The composition describes the run of Vltava, beginning at its both springs, the warm and the cold Vltava, the confluence of both streamlets into one, then Vltava’s flow through woods and meadows, through landscapes where merry feasts are held; in Moon’s night glow veela dance; on the cliffs proud castles and their ruins stand; Vltava foams in St. Johns rapids; flows in a broad stream towards Prague, Vyšehrad shows up, and it ends its majestic flow n the distance in Labe.


Slavic Saturday

I do not think I could make this a regular feature, but possibly an irregular one – some random snippets from the Slavophone world whenever I notice something interesting – be it art, traditions, languages, politics. Let me know if you would be interested.

I instantly fell in love this song (and some others from this band). It is so cheery and silly. And I love violin.

And yes, the text is silly, although my Russian is not so good so I could understand it all instantly. But I was able to parse some and with help of online translators translate the first half for you. Unfortunately I cannot translate all, because translating it into English was not only much more time consuming than I expected it to be  – but above all I started hiting on phrases that are probably Russian idioms whose meaning I do not know. Being able to understand the gist of something and translating it into another language is not the same thing I am afraid.

I ain’t no poet in addition to my rusty Russian, so take the translation with a grain of salt. The Skobari (скобари) is an ethnic group in Russia and I could not find any proper anglicized word for them. And you probably won’t be able to sing along the translation with the original.

Who goes there, who goes there
have a look at who goes there
riding on a crippled mare
that sems to be our Skobari.

Skobari are a jolly nation
going home from a fare
one bare naked, one bare footed
and one with an injured head.

Play me such one
Skobar funny
so my tummy doesn’t hurt
tummy mine, the sinner’s one.

Play me such one
thats good for dancing
but not for every
snot nose prancing.

Smashhing up, smashing up
I feel like smashing up.
And truth be told you
I feel like brawling too.

Who’s that lad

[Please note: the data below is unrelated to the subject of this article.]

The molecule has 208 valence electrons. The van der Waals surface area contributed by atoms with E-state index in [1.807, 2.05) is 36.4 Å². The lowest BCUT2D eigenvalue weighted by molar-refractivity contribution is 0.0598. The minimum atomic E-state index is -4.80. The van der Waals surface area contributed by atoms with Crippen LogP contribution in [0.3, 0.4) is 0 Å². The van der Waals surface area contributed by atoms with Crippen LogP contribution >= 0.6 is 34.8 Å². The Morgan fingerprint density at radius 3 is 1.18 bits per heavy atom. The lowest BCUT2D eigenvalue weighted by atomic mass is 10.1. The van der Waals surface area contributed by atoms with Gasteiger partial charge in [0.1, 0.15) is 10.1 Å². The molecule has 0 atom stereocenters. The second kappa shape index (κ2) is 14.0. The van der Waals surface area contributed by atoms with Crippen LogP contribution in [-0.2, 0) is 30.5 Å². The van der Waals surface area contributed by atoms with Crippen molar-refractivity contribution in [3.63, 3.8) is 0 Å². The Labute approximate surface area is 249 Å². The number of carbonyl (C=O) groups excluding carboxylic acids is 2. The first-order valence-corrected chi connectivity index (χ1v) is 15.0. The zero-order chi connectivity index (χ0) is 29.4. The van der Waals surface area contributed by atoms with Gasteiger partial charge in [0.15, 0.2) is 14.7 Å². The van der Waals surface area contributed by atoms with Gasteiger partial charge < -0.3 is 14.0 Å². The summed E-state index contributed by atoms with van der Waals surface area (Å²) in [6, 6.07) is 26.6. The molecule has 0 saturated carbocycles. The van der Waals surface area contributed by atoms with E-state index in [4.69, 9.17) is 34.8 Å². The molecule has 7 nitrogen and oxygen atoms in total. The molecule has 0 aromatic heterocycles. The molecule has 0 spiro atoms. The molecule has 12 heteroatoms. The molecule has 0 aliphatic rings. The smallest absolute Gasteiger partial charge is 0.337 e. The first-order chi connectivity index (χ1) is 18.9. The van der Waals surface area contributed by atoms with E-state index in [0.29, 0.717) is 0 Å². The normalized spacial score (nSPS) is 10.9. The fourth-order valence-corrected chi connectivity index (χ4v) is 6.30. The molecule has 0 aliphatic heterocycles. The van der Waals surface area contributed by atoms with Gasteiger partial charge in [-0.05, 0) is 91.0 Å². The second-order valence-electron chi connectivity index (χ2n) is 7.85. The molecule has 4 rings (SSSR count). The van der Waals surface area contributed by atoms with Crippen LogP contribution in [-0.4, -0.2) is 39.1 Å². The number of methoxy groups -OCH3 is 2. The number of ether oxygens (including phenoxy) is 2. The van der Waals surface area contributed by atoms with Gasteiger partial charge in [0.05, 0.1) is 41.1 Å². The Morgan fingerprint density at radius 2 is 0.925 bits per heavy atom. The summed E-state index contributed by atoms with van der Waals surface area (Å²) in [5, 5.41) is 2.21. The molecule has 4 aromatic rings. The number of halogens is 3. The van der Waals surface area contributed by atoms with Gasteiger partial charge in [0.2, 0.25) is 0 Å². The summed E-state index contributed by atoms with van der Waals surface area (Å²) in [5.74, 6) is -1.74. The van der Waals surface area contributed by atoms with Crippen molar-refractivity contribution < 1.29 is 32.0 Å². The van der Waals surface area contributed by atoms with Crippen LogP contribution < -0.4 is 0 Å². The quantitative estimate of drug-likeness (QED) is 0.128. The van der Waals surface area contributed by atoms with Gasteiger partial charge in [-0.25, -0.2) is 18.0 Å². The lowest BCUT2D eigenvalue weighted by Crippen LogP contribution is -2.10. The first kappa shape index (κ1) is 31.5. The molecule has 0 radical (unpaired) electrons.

prancing knees
hasn’t got hands on
aspen sticks.

Pennies for a party one
daddy collects his loot.
Mom whispers in his ear:
“Don’t you get drunk you silly fool!”

I was born hopeless
with no respect too –
should the heads roll
I’ll tie the rope.

I am breaking, back is arching,
I’m not really feeling well,
give ne just one half a litre
and I no doctor is needed.

We saw the grave of the one
who called us drunkards.
We did drink for our own money
nobody was serving us.





A Bohemian Rhapsody Movie? How Did I Not Notice?

Today, when reading my portion of stomach turning politics on RAW STORY I noticed that one of the film ads looks suspiciously like it is talking about Queen, but Freddie Mercury was shot way too up close and the picture quality was way too good for seventies. So I looked closer. And I googled. And I found out that two of the living members – Brian May and Roger Taylor – are producing a movie about the band that is due to be released in November this year.

Now I wish I was living somewhere near a functioning cinema that would screen the stuff. My sister absolutely adored Queen when I was a kid, but I did not notice them much at that time. However later in life I found out that some of their melodies actually got embedded in my brain and to this very day Bohemian Rhapsody, Under Pressure or Radio Ga Ga are amongst my most favourite songs and Spread Your Wings is sure to bring tears to my eyes. All the more that since then I learned English and therefore can understand the lyrics, which makes it all the more powerful.

I do not listen to music much, because when I have the time (like when driving) I find it often distracting, and I rarely have time to just sit and enjoy it. But multiple Queen songs rank definitively near the very top of my personal “Top Ten”.

Maybe I should paint a picture again. I used to listen to music when painting. I miss that greatly.

I got mugged in the Memory Lane.